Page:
Star recently won global distribution rights of IPL matches for the next 5 seasons across digital and traditional channels, for a world record Rs. 16346 Cr. Its bid for the “whole hog” package surpassed the total of the largest bids for individual packages, which came to Rs. 15819 Cr: ~Rs. 3000 Cr digital-only bid by Facebook (talk about aggressive foray into video content), and Sony’s Rs. 11000 Cr for Indian subcontinent television broadcast.
Now that Star has it, there are two key ways to monetize this asset: advertisers and subscribers. Consider the numbers. Sony’s revenue from the IPL 2017 television rights was estimated at Rs. 1200 Cr, and hotstar’s estimated at Rs. 120 Cr from the digital rights. Star needs to make more than double this amount every year for the next five years just to break even. This could mean two things. Either matches were very undervalued so far, or Star expects to make a ridiculously greater amount of money from every match. Given it’s unlikely that an underpriced system would have existed for so long (5 year contracts), the latter is more likely.
Star’s execs said in statements that both television and digital are key focus areas. I suspect Star has plans to make this bet pay off in a few different ways:
Indian consumer base solid as ever
The IPL is already hugely popular in the Indian subcontinent, and there is no reason to think it will become less so. If anything, popularity is likely to increase over time as longer formats become fall out of favour. (More entertainment alternatives = less patience to spend watching a long match = more demand for the shorter format). So getting the rights for the Indian subcontinent is a no-brainer. Indian mobile consumers are growing at breakneck speed, but more on this in the last section.
IPL will go global
Cricket has remained a fairly local market so far, no thanks to the pace/length of the game, but IPL opens up new markets with its “bite sized” portions. Star sees a pathway to take the IPL to the same status as the EPL or the NBA. That a Manipur resident is a fervent ManU supporter is explained mostly by the fact that ManU markets fantastically well (like the EPL in general). Star and affiliates will aggressively promote cricket generally, the IPL specifically in global markets, and target not just the Indians there, but increasingly a “virgin” populace that does not not currently consume cricket. The EPL India expansion playbook from the 90s and early 2000s should come in handy here. Expect IPL A-listers like Virat Kohli and others to be marketed as hard as global sports elite, a la Kobe Bryant or David Beckham. Expect teams to start marketing themselves harder, developing their fanbases abroad. Expect more tours by IPL teams to North America, Europe.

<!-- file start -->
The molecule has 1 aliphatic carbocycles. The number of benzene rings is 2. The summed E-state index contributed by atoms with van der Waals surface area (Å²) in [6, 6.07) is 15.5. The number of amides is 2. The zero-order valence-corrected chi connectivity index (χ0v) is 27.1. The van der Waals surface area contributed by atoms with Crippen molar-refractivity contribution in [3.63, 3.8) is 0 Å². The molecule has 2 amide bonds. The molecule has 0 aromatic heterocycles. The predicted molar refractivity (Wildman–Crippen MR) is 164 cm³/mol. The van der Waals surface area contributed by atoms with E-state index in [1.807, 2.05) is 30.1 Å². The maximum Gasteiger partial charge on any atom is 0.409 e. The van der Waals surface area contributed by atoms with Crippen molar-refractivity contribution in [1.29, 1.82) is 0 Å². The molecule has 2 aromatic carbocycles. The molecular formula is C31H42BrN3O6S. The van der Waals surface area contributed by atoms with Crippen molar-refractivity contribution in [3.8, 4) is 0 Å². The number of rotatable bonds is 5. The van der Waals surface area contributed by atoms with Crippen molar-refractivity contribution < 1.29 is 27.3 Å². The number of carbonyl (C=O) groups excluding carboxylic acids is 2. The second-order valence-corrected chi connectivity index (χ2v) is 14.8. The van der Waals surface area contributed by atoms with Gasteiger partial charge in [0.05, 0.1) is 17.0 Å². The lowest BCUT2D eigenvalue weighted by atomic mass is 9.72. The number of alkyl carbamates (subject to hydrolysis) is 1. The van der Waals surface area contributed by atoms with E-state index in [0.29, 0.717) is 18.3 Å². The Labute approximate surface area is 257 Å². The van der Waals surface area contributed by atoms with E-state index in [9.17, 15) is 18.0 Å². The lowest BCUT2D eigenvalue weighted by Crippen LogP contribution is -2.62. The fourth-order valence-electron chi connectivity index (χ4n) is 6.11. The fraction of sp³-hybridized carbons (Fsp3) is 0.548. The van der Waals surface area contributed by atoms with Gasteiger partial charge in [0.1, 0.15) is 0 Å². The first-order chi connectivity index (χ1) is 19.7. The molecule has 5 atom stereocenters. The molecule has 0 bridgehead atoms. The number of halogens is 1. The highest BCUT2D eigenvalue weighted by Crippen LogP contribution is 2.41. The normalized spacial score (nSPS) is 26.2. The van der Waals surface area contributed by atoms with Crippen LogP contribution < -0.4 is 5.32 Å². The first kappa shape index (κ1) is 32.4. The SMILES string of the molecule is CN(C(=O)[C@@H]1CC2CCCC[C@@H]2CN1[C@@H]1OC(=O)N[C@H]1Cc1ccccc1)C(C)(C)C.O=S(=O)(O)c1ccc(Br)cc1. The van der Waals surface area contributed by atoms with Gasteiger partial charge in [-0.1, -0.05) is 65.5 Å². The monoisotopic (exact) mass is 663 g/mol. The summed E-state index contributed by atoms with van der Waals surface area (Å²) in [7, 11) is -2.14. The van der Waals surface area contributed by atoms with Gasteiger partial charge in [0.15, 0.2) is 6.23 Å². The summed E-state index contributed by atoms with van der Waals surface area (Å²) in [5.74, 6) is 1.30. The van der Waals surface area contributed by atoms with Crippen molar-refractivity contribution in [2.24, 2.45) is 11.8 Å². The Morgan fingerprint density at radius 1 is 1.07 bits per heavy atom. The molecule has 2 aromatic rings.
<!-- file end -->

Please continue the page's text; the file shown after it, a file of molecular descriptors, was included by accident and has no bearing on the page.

TV ad spot prices will rise
An IPL match already feels overstuffed with ads, so I don’t think traditional advertisement time will increase too much. The price, however, for a 30 second spot should increase as global marketers smell the opportunity of targeting the “sava sau crore” Indian population, and specifically the emerging Indian middle class that tunes in every other day. Every global brand that wants to enter India is going to vie for these spots, and win them (e.g. Vivo), unless Jio’s endless supply of money never runs out. While the price rise, coupled with introduction of new ad formats/delivery technology will go some ways in allowing Star to make more money from each match, this alone is unlikely to lead to 2x revenue from each match.
Star wants to be Netflix + ESPN in digital
This is where Star’s real opportunity lies. Star owns a massive digital consumer base through hotstar, and probably has the strongest brand in the space in India today. Internet consumption in India is likely to grow at a breakneck speed over the next 5 years, especially over mobile, adding tens of millions of potential new consumers for hotstar. Consumers that can be acquired relatively easily with the draw of something as universally appealing as the IPL. Consumers that that can be converted into paying customers for Star’s premium quality content (or the IPL itself?). Content that Star is already an expert at creating. (Imagine if HBO got the rights to stream the NFL in the US). Star might even be willing to give away live IPL matches for free on hotstar. To that extent, the bid for digital rights can almost be thought of as cost of acquiring customers for hotstar as a whole. This could very well be the ace up hotstar’s sleeve as it prepares to compete with Netflix and Amazon Prime Video (and Facebook?!) for the Indian subscribe-to-watch wallet. So while the Star’s return on the Rs. 16000 Cr. IPL deal might not be great by itself, the rewards that come from being the runaway leader in online subscriber-friendly content are well worth it.
To sum up, this / something similar to this is part of Star’s strategy for the next 5-10 years.
Star certainly sports a strong vibe of opportunity.